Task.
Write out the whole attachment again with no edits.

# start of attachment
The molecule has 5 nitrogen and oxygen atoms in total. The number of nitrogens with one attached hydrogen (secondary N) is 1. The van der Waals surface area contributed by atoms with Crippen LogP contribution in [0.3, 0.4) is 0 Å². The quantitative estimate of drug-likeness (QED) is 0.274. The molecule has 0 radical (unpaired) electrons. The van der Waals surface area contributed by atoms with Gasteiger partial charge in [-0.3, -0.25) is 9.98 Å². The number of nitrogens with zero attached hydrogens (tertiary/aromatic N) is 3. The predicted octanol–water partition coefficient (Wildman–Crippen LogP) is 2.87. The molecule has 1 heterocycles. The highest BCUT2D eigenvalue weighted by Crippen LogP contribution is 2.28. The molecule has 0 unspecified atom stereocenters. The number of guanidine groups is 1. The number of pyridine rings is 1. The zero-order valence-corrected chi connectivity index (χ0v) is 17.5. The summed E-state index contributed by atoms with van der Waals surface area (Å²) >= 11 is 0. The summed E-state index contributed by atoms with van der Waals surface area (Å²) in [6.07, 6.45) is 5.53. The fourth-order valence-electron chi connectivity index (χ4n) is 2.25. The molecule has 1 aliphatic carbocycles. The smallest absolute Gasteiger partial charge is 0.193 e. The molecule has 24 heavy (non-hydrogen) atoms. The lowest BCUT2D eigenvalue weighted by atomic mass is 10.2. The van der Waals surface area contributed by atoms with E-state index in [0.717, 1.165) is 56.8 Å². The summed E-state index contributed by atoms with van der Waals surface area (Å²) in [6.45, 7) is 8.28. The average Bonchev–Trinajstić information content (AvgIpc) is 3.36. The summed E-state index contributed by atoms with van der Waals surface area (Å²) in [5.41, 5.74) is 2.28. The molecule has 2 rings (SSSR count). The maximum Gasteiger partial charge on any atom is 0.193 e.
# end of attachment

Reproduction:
The molecule has 5 nitrogen and oxygen atoms in total. The number of nitrogens with one attached hydrogen (secondary N) is 1. The van der Waals surface area contributed by atoms with Crippen LogP contribution in [0.3, 0.4) is 0 Å². The quantitative estimate of drug-likeness (QED) is 0.274. The molecule has 0 radical (unpaired) electrons. The van der Waals surface area contributed by atoms with Gasteiger partial charge in [-0.3, -0.25) is 9.98 Å². The number of nitrogens with zero attached hydrogens (tertiary/aromatic N) is 3. The predicted octanol–water partition coefficient (Wildman–Crippen LogP) is 2.87. The molecule has 1 heterocycles. The highest BCUT2D eigenvalue weighted by Crippen LogP contribution is 2.28. The molecule has 0 unspecified atom stereocenters. The number of guanidine groups is 1. The number of pyridine rings is 1. The zero-order valence-corrected chi connectivity index (χ0v) is 17.5. The summed E-state index contributed by atoms with van der Waals surface area (Å²) >= 11 is 0. The summed E-state index contributed by atoms with van der Waals surface area (Å²) in [6.07, 6.45) is 5.53. The fourth-order valence-electron chi connectivity index (χ4n) is 2.25. The molecule has 1 aliphatic carbocycles. The smallest absolute Gasteiger partial charge is 0.193 e. The molecule has 24 heavy (non-hydrogen) atoms. The lowest BCUT2D eigenvalue weighted by atomic mass is 10.2. The van der Waals surface area contributed by atoms with E-state index in [0.717, 1.165) is 56.8 Å². The summed E-state index contributed by atoms with van der Waals surface area (Å²) in [6.45, 7) is 8.28. The average Bonchev–Trinajstić information content (AvgIpc) is 3.36. The summed E-state index contributed by atoms with van der Waals surface area (Å²) in [5.41, 5.74) is 2.28. The molecule has 2 rings (SSSR count). The maximum Gasteiger partial charge on any atom is 0.193 e.